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    Hi, folks. Well, I got the pump on my Homestrand Mariner 205-32A to work. I cut out the black plastic band serving as a pump washer. It was very brittle and broke up easily with pressure from a screw driver. It left what looks to be a black, V-shaped plastic pulley between the two metal keeper disks. I went to the hardware store looking for something to MacGuyver in the void, along the lines of what Robbo suggested and found a thick, 13/16" OD, 9/16" ID O-ring that fit nicely into the V. I greased it up and, although it was a tight fit, slipped it into the pump shaft. It gives compression, but now I've discovered a leak where one of the pipes going from the tank to a burner attaches to a cube fastened to the bottom of the tank. It was difficult to tell exactly where the leak was coming from, so I removed the tank and burner assembly and immersed the bottom of the tank in the kitchen sink. I still couldn't tell definitively whether it was the cube leaking where it attaches to the tank under the pipe, or the pipe itself where it threads into the cube. Finally, I mixed up some soapy water and dabbled it on the area. The tiny bubbles seem to indicate the leak is at the junction of the pipe threads and the cube. That joint, though, is VERY tight. I applied strong hand pressure but could not get it to unthread. Got any strategies for loosening and removing it? And then sealing the threads? Plumbers' pipe dope? Teflon tape? Regards, Joe Venture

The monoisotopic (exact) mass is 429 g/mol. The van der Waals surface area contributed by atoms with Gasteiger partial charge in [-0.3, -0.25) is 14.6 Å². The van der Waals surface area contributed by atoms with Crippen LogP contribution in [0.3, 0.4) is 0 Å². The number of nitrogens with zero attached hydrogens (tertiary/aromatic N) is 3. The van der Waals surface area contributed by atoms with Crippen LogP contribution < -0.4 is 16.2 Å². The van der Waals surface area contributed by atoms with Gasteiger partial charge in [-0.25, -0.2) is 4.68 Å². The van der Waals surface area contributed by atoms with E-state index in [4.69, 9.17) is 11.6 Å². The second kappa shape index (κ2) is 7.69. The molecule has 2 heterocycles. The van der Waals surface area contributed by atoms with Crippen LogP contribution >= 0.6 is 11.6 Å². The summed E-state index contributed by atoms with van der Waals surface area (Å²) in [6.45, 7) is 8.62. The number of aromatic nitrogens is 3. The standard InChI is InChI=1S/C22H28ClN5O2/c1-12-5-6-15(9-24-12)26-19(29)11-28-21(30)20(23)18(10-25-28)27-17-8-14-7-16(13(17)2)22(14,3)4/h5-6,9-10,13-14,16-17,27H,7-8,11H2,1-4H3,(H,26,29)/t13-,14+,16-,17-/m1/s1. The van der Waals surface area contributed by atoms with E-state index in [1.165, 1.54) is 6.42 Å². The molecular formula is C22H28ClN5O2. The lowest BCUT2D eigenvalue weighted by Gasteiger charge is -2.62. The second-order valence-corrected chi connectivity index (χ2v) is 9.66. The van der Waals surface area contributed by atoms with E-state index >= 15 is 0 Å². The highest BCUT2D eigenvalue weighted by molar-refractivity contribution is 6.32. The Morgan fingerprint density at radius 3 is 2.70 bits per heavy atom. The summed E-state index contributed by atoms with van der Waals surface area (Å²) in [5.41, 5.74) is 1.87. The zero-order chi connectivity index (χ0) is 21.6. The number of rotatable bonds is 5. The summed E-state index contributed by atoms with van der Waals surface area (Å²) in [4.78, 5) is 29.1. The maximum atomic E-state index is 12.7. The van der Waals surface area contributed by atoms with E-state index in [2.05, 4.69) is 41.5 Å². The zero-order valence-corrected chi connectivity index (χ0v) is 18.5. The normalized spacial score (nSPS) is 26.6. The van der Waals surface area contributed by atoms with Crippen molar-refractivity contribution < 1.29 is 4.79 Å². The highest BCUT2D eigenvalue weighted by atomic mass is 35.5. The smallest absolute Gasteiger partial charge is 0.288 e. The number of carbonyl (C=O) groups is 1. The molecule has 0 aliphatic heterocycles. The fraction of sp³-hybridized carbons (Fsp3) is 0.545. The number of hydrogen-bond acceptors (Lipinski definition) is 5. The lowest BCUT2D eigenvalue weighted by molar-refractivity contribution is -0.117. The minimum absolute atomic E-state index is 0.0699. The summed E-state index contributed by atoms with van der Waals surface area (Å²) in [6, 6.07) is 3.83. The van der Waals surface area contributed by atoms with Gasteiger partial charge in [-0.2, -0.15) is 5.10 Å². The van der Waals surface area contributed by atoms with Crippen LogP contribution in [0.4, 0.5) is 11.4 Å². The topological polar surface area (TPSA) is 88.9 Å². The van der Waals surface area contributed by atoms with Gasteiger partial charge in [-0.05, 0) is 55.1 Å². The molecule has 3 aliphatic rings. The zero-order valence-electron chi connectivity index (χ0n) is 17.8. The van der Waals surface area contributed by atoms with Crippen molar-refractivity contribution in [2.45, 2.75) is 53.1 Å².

8. Joe Venture United States

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    I'm sure now that the leak came from the pipe. It broke off, leaving the threads in the cube. What are these pipes made of? Copper or brass?
     
  9. Joe Venture United States

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    Thanks, Martin. One thick O ring seems to work. Being able to pressurize the tank has revealed another problem with it, but life's like that.
     
  10. ArchMc

    ArchMc Subscriber

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    Make sure the o-ring you're using won't degrade in alcohol! Try soaking it in alcohol for a couple days and see if it survives. I agree with @presscall that your best bet is to modify your pump to use a leather "bucket", as he showed. Any rubber or plastic part you use there will probably have a short life.

    I assume that by "denatured alcohol" you mean the stuff meant as stove fuel (ethanol plus a denaturant), and not the isopropanol sold at pharmacies.

    The Kenyon site (manufacturer) apparently no longer carries parts for alcohol stoves (they've gone to the dark side, only making electric stoves now), but Ess Kay Yards still has some spares. Their "Homestrand Kenyon H525 (B93005) Check Valve Wrench" is a good, functional NRV removal tool. They also have an "obsolete" (and pricey) pump assembly.

    Where your tubing broke, you're going to have to get the broken threaded part out of the block, and make an new tubing section.

    Good luck. These are nice stoves. Welcome to CCS.

    We like photos, and would enjoy seeing the installation in your boat.

    ....Arch
     
  11. Joe Venture United States

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    Thanks, ArchMc, for the tips.

    I bought an extra O ring and so, at your suggestion, I'm letting it soak for a few days to see if it dissolves.